Thursday, February 18, 2016

The Cutting Tree: 2 - Jab Cut

This is an excerpt of a larger document detailing the 9 branches of the cutting tree. It is not a finished product, but I am putting it here to work on formatting and field any comments people have.



Jab Cut -  The jab cut is done by making a jabbing motion typically in a lateral direction to your frontal plane.  This creates the illusion of running in that direction, while it also loads your leg to push and move in the opposite direction.  In this move you are trying to exploit your defender’s tendency to (over)react to your movement and put them in a weak-reaction state.  As a result it is important to think about the purpose and placement of your jab in terms of your defender.


  • A jab is meant to generate a hip-turn, pause, or weight-shift by your defender.
  • A jab towards the frontal plane of your defender will possibly generate a back-step.
  • A jab along the frontal plane of your defender may generate a hip turn, but it also might cause the defender to shuffle and maintain their positioning.
  • A jab at a 45 degree angle to their frontal plane (an attacking jab) will force a clear hip turn.  At worst, assuming the defender absorbs it well, it will generate a hop backwards.


Placement of the jab (especially the 45-degree jab) with respect to the outside foot of your opponent is also important.  A placement outside the space between the defender’s feet (footbox) will likely create a drop-step or a hip-turn.  A placement inside the footbox will likely create a backpedal.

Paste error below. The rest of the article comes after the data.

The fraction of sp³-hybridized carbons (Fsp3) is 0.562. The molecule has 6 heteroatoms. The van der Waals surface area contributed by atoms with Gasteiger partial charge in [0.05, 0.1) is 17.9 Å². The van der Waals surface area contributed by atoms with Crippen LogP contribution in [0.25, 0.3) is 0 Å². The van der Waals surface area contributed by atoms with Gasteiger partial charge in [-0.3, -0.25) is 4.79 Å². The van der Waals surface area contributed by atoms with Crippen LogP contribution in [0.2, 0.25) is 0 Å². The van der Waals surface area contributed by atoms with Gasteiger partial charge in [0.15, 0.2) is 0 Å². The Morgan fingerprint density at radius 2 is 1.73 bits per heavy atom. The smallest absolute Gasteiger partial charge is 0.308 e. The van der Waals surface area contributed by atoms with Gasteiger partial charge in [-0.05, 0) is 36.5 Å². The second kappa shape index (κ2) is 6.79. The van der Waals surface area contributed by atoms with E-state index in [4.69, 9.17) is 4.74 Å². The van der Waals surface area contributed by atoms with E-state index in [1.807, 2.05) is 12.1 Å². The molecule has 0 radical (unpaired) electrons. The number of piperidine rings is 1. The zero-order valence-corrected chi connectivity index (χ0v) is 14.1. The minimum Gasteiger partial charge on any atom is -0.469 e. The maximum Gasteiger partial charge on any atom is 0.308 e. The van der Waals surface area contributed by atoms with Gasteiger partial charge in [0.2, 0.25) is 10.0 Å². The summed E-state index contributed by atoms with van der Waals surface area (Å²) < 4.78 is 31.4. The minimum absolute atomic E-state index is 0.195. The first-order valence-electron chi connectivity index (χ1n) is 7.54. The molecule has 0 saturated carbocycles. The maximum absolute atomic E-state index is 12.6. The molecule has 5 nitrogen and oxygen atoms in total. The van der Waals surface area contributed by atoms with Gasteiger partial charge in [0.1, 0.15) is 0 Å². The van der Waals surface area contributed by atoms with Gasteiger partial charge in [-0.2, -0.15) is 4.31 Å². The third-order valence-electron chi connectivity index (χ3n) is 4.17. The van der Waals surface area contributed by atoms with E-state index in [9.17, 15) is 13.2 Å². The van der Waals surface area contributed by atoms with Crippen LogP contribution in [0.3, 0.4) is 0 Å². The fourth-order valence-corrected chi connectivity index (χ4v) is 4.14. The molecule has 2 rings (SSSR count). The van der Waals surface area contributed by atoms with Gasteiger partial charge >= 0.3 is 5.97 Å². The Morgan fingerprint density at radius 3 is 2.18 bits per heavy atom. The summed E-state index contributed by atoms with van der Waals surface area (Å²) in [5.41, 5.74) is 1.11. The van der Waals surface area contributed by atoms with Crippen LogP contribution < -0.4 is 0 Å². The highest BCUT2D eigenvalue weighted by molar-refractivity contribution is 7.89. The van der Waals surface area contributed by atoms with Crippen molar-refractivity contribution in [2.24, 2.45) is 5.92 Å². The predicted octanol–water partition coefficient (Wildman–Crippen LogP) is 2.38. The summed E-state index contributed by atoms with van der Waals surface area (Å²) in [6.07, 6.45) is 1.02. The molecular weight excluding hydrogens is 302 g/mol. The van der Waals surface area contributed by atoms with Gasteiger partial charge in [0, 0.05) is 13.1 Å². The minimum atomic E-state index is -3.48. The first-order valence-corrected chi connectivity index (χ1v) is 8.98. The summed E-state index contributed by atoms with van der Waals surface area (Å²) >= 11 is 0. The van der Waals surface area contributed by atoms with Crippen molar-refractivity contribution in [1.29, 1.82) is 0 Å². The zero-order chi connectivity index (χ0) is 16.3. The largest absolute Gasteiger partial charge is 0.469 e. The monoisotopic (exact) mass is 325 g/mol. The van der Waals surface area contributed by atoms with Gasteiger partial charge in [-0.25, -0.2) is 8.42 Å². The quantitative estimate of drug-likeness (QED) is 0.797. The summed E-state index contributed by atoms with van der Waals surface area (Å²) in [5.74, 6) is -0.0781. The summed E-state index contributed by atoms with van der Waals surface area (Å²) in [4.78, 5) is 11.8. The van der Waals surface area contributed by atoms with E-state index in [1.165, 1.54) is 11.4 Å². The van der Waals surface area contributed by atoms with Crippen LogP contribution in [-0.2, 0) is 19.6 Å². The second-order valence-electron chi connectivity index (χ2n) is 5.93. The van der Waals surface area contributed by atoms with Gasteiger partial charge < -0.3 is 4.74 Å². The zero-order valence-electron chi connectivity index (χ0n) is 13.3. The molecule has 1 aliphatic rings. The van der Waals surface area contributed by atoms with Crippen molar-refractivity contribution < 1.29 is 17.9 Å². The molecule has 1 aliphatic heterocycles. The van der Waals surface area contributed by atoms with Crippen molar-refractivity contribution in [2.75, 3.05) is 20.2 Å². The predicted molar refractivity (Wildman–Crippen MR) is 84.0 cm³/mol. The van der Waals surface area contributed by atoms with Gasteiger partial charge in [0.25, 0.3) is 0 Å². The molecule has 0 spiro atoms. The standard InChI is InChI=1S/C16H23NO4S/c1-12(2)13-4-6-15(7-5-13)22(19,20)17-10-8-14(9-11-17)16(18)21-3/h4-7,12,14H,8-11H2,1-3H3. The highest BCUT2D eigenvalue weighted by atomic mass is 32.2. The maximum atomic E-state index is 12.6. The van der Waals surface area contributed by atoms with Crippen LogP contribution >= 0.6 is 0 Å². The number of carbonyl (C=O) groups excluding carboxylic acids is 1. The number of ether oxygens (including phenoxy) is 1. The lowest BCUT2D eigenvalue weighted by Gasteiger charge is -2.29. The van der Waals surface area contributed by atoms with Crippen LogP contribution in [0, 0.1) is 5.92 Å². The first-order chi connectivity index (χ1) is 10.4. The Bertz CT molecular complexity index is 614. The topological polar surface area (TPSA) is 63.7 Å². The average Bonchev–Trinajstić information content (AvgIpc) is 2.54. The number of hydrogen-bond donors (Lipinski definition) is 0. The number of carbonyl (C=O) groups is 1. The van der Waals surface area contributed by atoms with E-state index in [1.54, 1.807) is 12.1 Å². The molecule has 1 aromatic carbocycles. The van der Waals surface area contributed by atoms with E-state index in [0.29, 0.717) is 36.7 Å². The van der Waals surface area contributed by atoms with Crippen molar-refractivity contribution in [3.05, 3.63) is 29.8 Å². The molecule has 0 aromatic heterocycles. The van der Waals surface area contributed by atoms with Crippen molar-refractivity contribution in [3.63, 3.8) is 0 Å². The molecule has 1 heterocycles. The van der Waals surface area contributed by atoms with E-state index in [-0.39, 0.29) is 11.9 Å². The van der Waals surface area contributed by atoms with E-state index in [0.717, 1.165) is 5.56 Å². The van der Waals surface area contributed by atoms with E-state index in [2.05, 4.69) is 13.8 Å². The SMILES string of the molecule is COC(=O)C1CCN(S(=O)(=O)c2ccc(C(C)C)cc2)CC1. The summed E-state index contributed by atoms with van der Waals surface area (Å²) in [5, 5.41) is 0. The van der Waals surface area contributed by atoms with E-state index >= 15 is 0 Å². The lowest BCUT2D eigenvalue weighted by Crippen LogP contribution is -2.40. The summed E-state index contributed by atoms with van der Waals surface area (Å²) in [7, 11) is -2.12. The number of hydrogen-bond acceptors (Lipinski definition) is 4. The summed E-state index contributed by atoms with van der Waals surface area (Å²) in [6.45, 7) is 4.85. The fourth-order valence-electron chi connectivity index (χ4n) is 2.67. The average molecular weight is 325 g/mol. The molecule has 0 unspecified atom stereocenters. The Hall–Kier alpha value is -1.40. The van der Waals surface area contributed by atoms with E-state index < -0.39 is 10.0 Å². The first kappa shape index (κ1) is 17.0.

The last, most important component of the jab step is the acceleration out of the step.  It is your acceleration out of the jab that creates a majority of your separation.  The jab is simply reducing the reaction of your defender, allowing you to start your acceleration before they can react.  Loading your jab foot properly, and being able to generate force from that in the desired direction allows you to get separation from your defender.

Here are some examples of a jab cut:




A note about the last cut: it isn't very effective.  The cutter gets open, and gets the disc, but because they are in front of their defender their jab didn't really change the defender's reaction before motion.  In the first two the jab is perpendicular to the defender's frontal plane (first video is into the frontal plane and the second video is away) causing the defender to generate momentum in their frontal plane and in the wrong direction.

This one shows a double-jab (which is still a jab) more parallel to the frontal plane of the defender and causing a hip-turn.


Monday, February 15, 2016

The Cutting Tree: Introduction

A few years ago, on Skyd, Mike "MC" Caldwell wrote an article titled "The Cutting Tree."  My excitement was through the roof, as the implied cutting tree surely was like a football cutting tree and it would not only allow for common vernacular but be a coaching tool that could truly improve youth development.  I wrote a post about it then and mentioned that Kyle and I would be working on something.  Well, two years have passed and while I haven't been working on that exclusively, I have made some progress and think it is time to start putting this out.  So here is a rough introduction to what will hopefully be a discussion about cutting as a skill.